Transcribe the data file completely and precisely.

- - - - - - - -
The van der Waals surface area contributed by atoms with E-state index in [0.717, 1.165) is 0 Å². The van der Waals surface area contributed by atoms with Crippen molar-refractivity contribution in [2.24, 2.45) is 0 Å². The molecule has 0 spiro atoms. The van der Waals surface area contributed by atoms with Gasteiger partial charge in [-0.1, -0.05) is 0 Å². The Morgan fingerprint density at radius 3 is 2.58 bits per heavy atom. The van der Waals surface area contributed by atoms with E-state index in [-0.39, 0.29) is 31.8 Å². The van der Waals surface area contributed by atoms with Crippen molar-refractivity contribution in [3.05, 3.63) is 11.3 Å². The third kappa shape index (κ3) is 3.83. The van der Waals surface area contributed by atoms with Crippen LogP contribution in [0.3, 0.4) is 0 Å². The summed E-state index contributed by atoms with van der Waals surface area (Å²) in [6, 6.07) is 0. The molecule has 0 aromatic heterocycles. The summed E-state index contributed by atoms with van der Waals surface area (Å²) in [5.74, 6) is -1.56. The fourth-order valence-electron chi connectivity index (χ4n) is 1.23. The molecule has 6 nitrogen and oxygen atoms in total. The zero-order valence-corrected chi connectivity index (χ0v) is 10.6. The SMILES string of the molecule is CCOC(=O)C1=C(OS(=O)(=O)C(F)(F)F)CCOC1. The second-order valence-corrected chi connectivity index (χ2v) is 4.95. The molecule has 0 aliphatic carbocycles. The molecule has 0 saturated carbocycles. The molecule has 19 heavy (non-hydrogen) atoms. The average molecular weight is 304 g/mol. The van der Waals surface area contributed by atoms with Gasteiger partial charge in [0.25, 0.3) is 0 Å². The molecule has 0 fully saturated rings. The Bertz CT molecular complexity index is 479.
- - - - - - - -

The van der Waals surface area contributed by atoms with E-state index in [0.717, 1.165) is 0 Å². The van der Waals surface area contributed by atoms with Crippen molar-refractivity contribution in [2.24, 2.45) is 0 Å². The molecule has 0 spiro atoms. The van der Waals surface area contributed by atoms with Gasteiger partial charge in [-0.1, -0.05) is 0 Å². The Morgan fingerprint density at radius 3 is 2.58 bits per heavy atom. The van der Waals surface area contributed by atoms with E-state index in [-0.39, 0.29) is 31.8 Å². The van der Waals surface area contributed by atoms with Crippen molar-refractivity contribution in [3.05, 3.63) is 11.3 Å². The third kappa shape index (κ3) is 3.83. The van der Waals surface area contributed by atoms with Crippen LogP contribution in [0.3, 0.4) is 0 Å². The summed E-state index contributed by atoms with van der Waals surface area (Å²) in [6, 6.07) is 0. The molecule has 0 aromatic heterocycles. The summed E-state index contributed by atoms with van der Waals surface area (Å²) in [5.74, 6) is -1.56. The fourth-order valence-electron chi connectivity index (χ4n) is 1.23. The molecule has 6 nitrogen and oxygen atoms in total. The zero-order valence-corrected chi connectivity index (χ0v) is 10.6. The SMILES string of the molecule is CCOC(=O)C1=C(OS(=O)(=O)C(F)(F)F)CCOC1. The second-order valence-corrected chi connectivity index (χ2v) is 4.95. The molecule has 0 aliphatic carbocycles. The molecule has 0 saturated carbocycles. The molecule has 19 heavy (non-hydrogen) atoms. The average molecular weight is 304 g/mol. The van der Waals surface area contributed by atoms with Gasteiger partial charge in [0.25, 0.3) is 0 Å². The molecule has 0 fully saturated rings. The Bertz CT molecular complexity index is 479.